She added: “In the last month, I have spoken to four or five people who have decided they can’t stay at the Criminal Bar anymore. If we continue this way, diversity is only going to get worse. I also see and hear of prospective applicants saying that they don’t want to come to the Criminal Bar because they don’t want to struggle financially.

“The only people that are going to come into the Criminal Bar are those with financial backing and supportive families that can help them survive. That’s incredibly sad because the Criminal Bar needs people from all walks of life because that’s how we can relate to our clients. If diversity isn’t there we’re going to have a disconnect and that’s not good.”

She added: “It would be a real shame to see the Criminal Bar take a step back because of the financial hardship that the junior end are encountering as a result of fees and the backlog and I fear that’s the direction we’re heading.

“There needs to be a complete reform of fees at magistrates because if people can’t make it beyond that stage then you won’t have anybody to progress. Crown Court has to have a fee increase too and some availability for travel costs to be reclaimed.”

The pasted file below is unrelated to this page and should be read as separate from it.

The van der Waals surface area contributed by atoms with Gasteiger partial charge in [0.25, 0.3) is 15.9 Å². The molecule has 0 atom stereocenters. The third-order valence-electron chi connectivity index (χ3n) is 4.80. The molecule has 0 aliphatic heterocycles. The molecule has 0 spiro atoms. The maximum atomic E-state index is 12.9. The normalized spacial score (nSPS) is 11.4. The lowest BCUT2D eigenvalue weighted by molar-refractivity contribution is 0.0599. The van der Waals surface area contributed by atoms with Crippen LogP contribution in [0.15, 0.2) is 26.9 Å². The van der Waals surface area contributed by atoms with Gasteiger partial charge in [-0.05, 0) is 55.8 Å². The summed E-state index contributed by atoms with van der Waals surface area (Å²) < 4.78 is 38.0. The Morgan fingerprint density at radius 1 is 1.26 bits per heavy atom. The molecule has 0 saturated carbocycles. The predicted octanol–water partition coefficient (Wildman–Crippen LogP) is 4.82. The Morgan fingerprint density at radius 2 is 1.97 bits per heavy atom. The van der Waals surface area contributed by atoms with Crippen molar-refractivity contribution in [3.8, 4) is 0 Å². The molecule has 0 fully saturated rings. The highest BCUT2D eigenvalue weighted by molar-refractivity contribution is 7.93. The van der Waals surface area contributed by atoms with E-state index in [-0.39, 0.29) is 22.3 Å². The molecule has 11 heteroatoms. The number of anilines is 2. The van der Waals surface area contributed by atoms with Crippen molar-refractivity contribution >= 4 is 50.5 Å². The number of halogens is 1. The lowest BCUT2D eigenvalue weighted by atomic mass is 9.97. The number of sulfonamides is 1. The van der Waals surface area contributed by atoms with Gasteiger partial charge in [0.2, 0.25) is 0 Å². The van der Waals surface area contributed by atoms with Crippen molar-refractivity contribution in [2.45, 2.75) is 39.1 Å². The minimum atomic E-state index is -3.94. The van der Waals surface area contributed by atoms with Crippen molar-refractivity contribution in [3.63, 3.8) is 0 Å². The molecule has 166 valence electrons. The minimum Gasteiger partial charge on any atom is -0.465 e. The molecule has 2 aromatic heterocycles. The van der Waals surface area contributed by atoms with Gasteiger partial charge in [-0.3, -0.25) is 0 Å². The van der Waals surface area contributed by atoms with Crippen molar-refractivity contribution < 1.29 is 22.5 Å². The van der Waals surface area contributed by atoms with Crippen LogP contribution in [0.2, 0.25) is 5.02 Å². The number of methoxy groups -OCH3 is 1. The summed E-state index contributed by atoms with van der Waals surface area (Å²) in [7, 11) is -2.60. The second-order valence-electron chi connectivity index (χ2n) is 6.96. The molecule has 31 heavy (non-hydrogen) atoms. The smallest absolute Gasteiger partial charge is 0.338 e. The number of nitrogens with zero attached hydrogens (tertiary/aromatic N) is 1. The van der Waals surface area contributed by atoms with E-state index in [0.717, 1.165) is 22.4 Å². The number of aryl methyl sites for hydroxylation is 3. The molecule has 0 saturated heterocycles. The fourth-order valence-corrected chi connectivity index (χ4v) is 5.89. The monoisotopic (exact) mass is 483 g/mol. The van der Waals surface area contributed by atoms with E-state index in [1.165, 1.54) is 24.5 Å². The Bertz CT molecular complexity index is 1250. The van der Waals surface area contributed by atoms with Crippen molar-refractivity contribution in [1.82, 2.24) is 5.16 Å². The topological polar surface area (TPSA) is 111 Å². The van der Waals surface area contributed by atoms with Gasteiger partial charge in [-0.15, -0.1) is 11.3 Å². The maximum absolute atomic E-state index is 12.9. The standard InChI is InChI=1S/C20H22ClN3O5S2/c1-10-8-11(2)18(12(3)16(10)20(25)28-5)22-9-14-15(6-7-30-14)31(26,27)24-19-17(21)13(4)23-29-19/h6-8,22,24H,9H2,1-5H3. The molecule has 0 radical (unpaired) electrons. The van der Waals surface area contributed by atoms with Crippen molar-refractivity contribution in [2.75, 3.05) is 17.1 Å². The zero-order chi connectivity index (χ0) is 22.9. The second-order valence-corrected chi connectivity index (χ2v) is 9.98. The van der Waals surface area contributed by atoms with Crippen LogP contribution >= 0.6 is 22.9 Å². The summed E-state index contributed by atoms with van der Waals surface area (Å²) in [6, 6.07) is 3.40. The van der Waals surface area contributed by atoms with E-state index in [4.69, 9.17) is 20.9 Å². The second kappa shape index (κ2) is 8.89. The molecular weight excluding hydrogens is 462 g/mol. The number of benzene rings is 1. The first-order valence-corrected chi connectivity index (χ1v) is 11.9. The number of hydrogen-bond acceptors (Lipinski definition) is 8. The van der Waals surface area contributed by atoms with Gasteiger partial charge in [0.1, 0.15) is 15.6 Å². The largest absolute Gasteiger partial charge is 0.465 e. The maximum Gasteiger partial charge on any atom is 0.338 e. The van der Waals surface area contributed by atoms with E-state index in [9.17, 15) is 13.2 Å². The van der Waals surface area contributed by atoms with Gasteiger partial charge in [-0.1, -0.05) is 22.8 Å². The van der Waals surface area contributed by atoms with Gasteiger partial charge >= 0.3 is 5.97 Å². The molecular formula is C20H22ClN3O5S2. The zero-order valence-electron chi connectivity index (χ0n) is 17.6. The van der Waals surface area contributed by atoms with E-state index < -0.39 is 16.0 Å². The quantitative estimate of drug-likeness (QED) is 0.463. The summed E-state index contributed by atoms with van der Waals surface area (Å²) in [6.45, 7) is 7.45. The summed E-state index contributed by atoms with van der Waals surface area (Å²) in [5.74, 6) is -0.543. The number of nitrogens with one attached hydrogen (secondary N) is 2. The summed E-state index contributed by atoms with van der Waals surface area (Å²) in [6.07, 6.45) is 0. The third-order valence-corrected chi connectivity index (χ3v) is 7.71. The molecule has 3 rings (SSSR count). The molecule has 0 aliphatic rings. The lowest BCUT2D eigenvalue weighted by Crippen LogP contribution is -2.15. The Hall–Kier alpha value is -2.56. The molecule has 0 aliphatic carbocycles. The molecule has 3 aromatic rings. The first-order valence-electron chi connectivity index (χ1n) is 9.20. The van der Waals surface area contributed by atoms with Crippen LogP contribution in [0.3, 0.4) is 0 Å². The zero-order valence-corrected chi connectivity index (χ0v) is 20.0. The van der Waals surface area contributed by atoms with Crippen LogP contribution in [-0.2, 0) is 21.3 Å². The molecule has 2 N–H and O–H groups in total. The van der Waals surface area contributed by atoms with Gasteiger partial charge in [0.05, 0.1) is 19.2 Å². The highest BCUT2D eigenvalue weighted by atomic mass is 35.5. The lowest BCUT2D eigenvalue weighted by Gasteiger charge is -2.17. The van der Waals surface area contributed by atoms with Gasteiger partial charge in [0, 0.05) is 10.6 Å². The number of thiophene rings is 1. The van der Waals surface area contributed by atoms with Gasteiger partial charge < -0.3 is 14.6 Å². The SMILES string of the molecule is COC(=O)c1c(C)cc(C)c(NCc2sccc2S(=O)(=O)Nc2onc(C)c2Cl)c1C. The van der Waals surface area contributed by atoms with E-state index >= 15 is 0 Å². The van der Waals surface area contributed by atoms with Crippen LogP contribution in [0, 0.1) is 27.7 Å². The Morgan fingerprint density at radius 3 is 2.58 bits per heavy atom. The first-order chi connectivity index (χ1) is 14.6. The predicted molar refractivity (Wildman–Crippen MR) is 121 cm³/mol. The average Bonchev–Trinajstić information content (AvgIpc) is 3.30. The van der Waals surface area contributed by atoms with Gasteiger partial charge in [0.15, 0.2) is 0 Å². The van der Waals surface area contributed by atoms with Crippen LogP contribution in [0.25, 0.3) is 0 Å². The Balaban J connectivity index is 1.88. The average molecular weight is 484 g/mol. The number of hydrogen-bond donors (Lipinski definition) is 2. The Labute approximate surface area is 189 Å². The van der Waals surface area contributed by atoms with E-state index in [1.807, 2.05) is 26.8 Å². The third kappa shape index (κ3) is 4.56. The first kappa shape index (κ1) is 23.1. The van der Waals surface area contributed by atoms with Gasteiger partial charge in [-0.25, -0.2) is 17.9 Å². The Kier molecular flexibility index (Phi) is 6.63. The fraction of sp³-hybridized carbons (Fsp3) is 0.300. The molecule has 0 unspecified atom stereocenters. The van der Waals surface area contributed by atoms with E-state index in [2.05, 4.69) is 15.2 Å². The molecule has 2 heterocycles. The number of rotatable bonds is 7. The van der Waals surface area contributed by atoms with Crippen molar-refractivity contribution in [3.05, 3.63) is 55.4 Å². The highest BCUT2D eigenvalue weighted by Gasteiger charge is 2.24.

The Lord Chief Justice, Lord Burnett of Maldon, warned last week that criminal trials were having to be put off until the end of 2022 because of the backlog of cases He added that “the longer it takes a case to come to trial, the more likely it is that something will go wrong with it” and that more funding was needed.

The Ministry of Justice said 16 new Nightingale courts had been opened to increase the number of trials taking place and that an extra £50million had been made available for criminal legal aid.

A spokesman added that a review was also “under way to look at the long-term sustainability of the sector.”